The Interpretive Program: Part 4


In order to present both the Indians and the Whitmans in proper perspective, a new interpretive theme was developed. By 1974, the idea "Conflict of Two Cultures," which compared and contrasted the Indians and pioneers, was the park's new interpretive theme. The theme was used first in the coloring book, "Life in Old Oregon: Two Paths," written by Larry Waldron, and then through the pioneer and Indian demonstrations. Since the museum did not reflect the new theme, planning began in 1973 to integrate the entire program around this "Cultures in Conflict" theme.

On July 11, 1973, Senior Staff Curator Robert G. Johnsson of the Division of Museums, Harpers Ferry Center, developed a museum proposal based on the two cultures theme:

The objective of the new exhibits will be to contrast the material cultures of the pioneer white society with that of the Cayuse (Nez Perce) . . . . The exhibits will show the profound differences between these two cultures and . . . they will also illuminate the philosophical gulf . . . .

A second objective . . . will be to demonstrate . . . the inevitability of white expansion into Indian land. Taken as a whole, then, the exhibits will help the visitor understand the background which led to the ultimate hostility and violence at Waiilatpu . . . [the visitor] will see the Whitman story as a special case of the general problem of the confrontation of two divergent cultures. [46]

Superintendent Kowalkowski responded positively to this initial proposal, "A comparison of the material cultures of the Indian and the pioneer white society is a logical use of the museum media." [47] Yet, Kowalkowski maintained that designing a slide show to tell the Whitman chronology was first priority, revising the museum, second. [48] Johnsson specified that the museum would convey concepts not easily portrayed in the brief chronology. [49] This new outlook recognized that the Whitman story required a two-sided presentation that was not simply chronological but thematic as well. Inherent in this two-sided treatment was the necessity of carefully evaluating and representing each culture. While seemingly clear, the introduction of the Indian perspective cast confusion and doubt over exactly how to interpret both the Whitmans and the Cayuse. This conflict was felt deeply by the mission staff and museum designers, resulting in several unsuccessful museum plans.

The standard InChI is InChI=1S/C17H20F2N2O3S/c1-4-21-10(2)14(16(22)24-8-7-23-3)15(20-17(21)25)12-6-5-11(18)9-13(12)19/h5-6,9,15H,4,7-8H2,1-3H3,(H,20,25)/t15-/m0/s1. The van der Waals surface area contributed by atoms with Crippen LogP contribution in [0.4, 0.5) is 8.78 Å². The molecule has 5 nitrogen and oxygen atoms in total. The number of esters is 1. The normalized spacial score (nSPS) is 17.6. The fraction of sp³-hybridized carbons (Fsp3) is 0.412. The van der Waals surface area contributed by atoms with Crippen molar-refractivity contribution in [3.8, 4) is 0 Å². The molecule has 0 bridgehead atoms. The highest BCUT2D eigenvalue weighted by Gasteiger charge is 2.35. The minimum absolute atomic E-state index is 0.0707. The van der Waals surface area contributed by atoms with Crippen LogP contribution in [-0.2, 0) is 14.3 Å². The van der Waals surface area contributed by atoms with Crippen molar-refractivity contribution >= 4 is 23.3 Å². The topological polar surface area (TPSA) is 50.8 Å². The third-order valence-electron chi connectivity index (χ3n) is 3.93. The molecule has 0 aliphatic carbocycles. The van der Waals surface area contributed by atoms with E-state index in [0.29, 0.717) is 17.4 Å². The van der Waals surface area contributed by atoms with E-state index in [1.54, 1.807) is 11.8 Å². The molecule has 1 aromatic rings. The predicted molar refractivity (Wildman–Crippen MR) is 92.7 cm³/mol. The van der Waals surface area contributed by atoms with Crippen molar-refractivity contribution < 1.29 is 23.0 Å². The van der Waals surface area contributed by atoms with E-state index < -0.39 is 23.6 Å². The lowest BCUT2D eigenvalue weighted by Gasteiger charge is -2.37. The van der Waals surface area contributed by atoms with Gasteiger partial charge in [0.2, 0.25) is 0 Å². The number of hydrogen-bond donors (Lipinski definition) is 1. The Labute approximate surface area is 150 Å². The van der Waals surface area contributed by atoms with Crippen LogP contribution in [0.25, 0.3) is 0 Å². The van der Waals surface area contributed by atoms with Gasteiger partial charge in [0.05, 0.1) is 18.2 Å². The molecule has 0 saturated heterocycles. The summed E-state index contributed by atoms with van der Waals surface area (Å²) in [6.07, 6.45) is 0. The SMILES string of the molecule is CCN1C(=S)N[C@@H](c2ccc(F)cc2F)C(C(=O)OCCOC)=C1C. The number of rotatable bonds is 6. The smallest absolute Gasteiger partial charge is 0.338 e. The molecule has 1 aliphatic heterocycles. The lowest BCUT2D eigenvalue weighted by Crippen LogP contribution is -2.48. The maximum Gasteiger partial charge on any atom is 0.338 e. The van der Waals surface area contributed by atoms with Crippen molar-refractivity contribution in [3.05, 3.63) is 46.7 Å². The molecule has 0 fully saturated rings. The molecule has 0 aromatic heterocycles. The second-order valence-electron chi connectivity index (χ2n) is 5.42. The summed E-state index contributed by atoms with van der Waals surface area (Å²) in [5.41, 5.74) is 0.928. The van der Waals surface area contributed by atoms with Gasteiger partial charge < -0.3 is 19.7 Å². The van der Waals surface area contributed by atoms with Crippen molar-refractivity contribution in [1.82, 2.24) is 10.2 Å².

The first conceptual plan prepared by Robert Nichols, museum planner, and Ike Ingram, architect-designer, concluded that highlighting the Cayuse mobility against the settler's permanence was the best way to compare and contrast cultures. [50] Their March 1975 plan reflected this theme: "Needless to say, the nomadic Indian culture and the settled farm life of the Whitmans were light years apart." [51] The plan compared religion, medicine, and subsistence methods of the Cayuse and the Whitmans. The Indian quotations were reactions to the "strange ways" of the missionaries while the Whitman quotations centered around tension and frustration. Though it emphasized "Cultures in Conflict" this museum plan was revised twice; each time rejected for a variety of reasons.

One major complaint with the initial March 1975 plan was that the Indian quotes were often not from the Cayuse. In addition there was no mention of the Whitmans' death on November 29, 1847, yet Tiloukaikt and Tomahas were shown next to a picture of the crucifixion. [52] Although Superintendent Kowalkowski supported the conflict of cultures theme, he believed this plan ignored the park's enabling legislation. He commented to the Regional Director:

During the past three years at Whitman Mission we have involved Indians in our interpretive program . . . . But we have always tried to keep our Congressional mandate in mind and have kept the Whitmans the main thrust of our interpretive program.

The present museum study while representing much work, creativity, and deep thought, is weighted toward the Cayuse Indian. [53]


Kowalkowski acknowledged that Indian programs and participation was a rewarding experience for the public but indicated that increased emphasis on the Cayuse would be adverse to community relations: "This is a conservative part of the state and the early missionaries and pioneers are admired." [54] Acting Regional Director Edward J. Kurtz summarized the general reaction to the museum plan to Marc Sagan, Manager, Harpers Ferry Center:

The proposed plan is a drastic departure from the one now in existence. The Whitmans are now presented as faultless. The new plan shows them as being very human and relates some serious errors on their part. This is as it should be. However, we do not feel that a strong shift toward emphasizing the Cayuse Indian is desirable. Whitman Mission National Historic Site was established to commemorate the Whitmans and their interrelation with other forces of which the Cayuse Indian was certainly a very important one. The major thrust of the total interpretive program should be the Whitmans. [55]

Kurtz conveyed the obligation he and Superintendent Kowalkowski had to honor the park's enabling legislation while at the same time recognizing that a fair and honest portrayal of both the Whitmans and Cayuse was desirable. Their perception was that the museum favored the Cayuse which was unacceptable in light of the above criteria. Therefore, to balance the museum, a revised plan was submitted in August 1975, and then again in March 1976.


Last updated: March 1, 2015

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